London-based quintet Belter have been shaking things up since 2007 with their eponymous blend of politicised lyricism, Clash inspired melodies and vocals that are evocative of both Dead Kennedys and bizarrely enough, Little Man Tate. Belter are punk without the spit and the safety-pins and all the nasty stuff your parents warned you about. Their unusual sound has earned them stage-time across a multitude of countries an continents including London’s 100 Club and Brooklyn’s Trash Bar.
Earlier songs in the band’s repertoire are particularly indebted to seminal punk bands such as Buzzcocks and the aforementioned Clash. Indeed, ‘Rubber Bullets’ could quite easily be their ‘Police and Theives’ albeit with a distinctly more upbeat and optimistic feel to it. There’s none of the snarl here that was present amongst the leather, bristles, studs and acne of the 1970s, but that isn’t a bad thing by any stretch; instead what we have is a band with a punk ideology but the intelligence to convey it in a manner that isn’t abrasive and nor is it clichéd.
The inclusion of an organ within the songs is something I feel punk bands can benefit from massively, you only need to look at some of Rancid’s more ska-infused tracks to see that. As it happens this is something I share in common with Belter, and particularly their earlier tracks like ‘TV Junkie’ use an organ to great effect.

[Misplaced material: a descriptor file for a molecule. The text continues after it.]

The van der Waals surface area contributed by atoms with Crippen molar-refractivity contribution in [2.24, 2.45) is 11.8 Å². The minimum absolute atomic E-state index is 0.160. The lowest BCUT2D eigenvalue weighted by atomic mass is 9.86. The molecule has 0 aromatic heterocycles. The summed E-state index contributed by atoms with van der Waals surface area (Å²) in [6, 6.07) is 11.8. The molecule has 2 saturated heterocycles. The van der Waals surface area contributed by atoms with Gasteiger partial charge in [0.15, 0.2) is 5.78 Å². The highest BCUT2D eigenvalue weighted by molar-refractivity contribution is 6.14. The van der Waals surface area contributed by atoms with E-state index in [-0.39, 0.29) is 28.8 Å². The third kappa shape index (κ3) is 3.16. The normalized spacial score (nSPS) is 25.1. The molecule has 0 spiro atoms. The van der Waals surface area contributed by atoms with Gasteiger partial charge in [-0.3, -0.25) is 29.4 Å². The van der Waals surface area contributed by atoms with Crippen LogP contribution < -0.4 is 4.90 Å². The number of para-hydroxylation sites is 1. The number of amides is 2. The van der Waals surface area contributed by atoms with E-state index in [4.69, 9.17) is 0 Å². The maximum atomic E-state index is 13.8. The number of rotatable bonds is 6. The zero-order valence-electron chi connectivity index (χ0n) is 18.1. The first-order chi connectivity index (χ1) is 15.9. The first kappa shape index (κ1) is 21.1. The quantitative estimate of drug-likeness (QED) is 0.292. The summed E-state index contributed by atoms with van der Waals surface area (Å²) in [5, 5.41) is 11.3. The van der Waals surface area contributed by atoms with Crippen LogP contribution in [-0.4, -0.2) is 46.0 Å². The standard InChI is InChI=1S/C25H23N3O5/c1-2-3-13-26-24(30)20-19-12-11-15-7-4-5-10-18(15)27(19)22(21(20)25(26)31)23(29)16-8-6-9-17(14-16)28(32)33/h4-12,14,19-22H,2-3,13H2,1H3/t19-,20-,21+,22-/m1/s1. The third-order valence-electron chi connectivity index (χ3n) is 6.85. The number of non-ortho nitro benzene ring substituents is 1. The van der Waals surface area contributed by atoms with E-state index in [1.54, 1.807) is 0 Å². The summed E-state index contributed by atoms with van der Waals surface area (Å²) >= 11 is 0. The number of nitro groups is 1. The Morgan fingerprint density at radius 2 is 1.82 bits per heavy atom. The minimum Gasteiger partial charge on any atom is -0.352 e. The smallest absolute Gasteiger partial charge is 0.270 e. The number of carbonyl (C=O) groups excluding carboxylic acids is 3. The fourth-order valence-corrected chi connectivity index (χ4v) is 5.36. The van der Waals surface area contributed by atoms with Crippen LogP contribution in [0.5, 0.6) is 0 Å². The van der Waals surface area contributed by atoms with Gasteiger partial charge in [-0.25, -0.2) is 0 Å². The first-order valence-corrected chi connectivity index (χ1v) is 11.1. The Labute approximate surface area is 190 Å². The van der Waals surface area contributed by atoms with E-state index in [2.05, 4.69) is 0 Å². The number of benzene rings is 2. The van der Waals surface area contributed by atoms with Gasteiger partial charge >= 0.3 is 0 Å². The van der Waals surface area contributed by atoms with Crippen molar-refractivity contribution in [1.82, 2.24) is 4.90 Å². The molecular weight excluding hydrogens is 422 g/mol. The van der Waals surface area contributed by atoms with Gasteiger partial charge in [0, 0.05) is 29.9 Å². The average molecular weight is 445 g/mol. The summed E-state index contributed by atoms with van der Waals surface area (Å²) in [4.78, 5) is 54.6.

Their most recent EP Invisible Cat sees the band expands it’s sound and instrumentation. The inclusion of slide guitar and string sections along with some brass allows the band to maintain a similar aesthetic while diversifying their overall sound to quite an extent. ‘Good Times Can Wait’ is a slow and mournful lament which sees the aforementioned brass and strings take prominence. The politicised lyrics are still present but with a band that has so much to say, could you expect any less.
‘What’s Your Excuse?’ is evocative of both Gogol Bordello and Sonic Boom Six. Effective use of upstrokes and brass make this a song that would be fantastic live; something you can really get your knees up to and almost definitely spill most of your pint over the person in front. What could be more punk short of a 3ft Mohawk and forehead piercings?
Punk certainly isn’t a genre for everyone. It’s antagonistic image and quite often, lack of talent is something which doesn’t do anything to appeal to newcomers. However, Belter have managed to combine a shiny veneer with punk sensibilities and made what is quite possibly the most radio-friendly politicised music I’ve ever heard. There’s elements at play here which suggest that there’s an intelligence behind the band’s music and they don’t just want to smash the state or swear on national television, they want to educate and illuminate rather than preach and ‘destroy’ and their music is all the better for it.